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A Pure Circle by Tom Spencer



My mind is a circle. A constant circle where my thoughts are dragged round and round and round never able to settle, never able to end. Sometimes they fall, into the abyss on the inside and I feel the relief of that fall as that thought tumbles. But then I realise the abyss is never ending and the thought that fell is now forever inside of me.

I don’t know if anyone else has this mind.

Holly is talking to me and I’m listening but there’s two things on the circle mind at the moment and it makes it hard to concentrate. One is that I don’t know if I locked the door – I’m pretty sure I did but I can’t remember so if I can’t remember how could I? – and the second one is something so intrusive I don’t want to even think about it but it’s hard when it’s on the tracks and if it falls into the abyss it’ll become part of me.

And I don’t want it to become part of me.

‘Rudi?’

Shit. I missed it. I missed it, I missed it, I missed it so I will have to ask her to repeat herself and she’s going to think I never listen and I feel a third thing push its way on to the circle.

‘Sorry,’ I say, trying to smile. ‘I spaced out there.’

‘That’s fine,’ Holly says and she smiles but I don’t think it’s her usual smile. It doesn’t reach her eyes and looks a little strained and she peers at her computer screen which could have been a reaction to an email popping up but might also be because she thinks what a waste of time it is talking to me.

Did I lock the door?

‘I was just asking if you’re coming to the pub after work?’ she asks, starting to type a reply to whoever emailed. I wonder if it is someone in the office and I wonder if it is about me. I look around. Peter opposite is looking at me and smiles – or laughs – but everyone else is either on the phone or staring at their computer or talking to someone else.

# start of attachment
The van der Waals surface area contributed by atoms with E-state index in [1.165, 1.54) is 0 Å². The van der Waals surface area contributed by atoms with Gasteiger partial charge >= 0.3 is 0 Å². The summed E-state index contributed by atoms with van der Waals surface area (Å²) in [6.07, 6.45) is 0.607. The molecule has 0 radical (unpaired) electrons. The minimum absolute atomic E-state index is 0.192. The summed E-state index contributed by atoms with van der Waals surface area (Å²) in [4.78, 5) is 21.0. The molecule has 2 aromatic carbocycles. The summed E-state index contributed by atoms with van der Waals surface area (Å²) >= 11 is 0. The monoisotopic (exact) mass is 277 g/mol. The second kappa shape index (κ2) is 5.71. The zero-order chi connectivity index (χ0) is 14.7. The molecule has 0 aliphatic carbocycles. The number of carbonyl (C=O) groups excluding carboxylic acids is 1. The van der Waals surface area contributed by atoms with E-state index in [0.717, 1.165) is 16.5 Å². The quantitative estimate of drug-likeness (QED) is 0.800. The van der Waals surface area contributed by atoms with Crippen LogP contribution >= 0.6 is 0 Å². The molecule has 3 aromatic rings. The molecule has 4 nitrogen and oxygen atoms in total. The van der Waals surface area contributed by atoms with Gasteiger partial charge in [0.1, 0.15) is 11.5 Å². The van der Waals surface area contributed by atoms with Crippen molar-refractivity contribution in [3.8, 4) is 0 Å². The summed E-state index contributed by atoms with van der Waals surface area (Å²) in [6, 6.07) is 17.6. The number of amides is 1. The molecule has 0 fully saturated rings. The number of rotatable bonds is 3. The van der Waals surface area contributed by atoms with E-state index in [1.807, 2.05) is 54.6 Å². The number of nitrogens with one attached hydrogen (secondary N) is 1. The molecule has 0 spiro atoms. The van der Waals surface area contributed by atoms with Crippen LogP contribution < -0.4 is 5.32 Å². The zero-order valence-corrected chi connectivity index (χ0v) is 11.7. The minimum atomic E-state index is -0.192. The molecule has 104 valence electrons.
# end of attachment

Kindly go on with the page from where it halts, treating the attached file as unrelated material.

‘I can’t,’ I say, turning to my own computer. ‘I’m busy tonight.’

Holly makes a disappointed noise. ‘You never come out with us! Honestly, one day Rudi I’ll get you out for a drink and we’ll have the best night ever. Alright?’

‘Alright,’ I say, smiling. It’s better to create disappointment than be the disappointment. ‘Maybe next week?’

‘I’ll hold you to that,’ she says, standing up. ‘Tea?’

I nod.

Did I lock the door?

It falls.

Pushed off by the paranoia of everyone around me hating me.

I feel it hiccup, derail and fall.

I feel it being swallowed up by the abyss.

I remember what the doctor said.

A symptom.

Just a symptom.

Can control it.

Trying to remember everything I need to do when one falls.

But I can’t.

I stand up.

I walk over to my boss.

And I ask if I can take my lunch hour now.

She looks at her watch and nods.

I leave and then I begin my two mile walk to check if I locked the door.

I’m ashamed.

I’m disappointed.

The circle in my brain takes these feelings and begins their journey around the circle.

A pure circle.

A pure O.


Tom Spencer is a UK based writer, fond of YA Fiction and Horror with work published in Axon and Vortex: Literary Magazine. When he's not scribbling away at future projects, he's at home enjoying a cup of tea with his wonderful wife and two Cacti.


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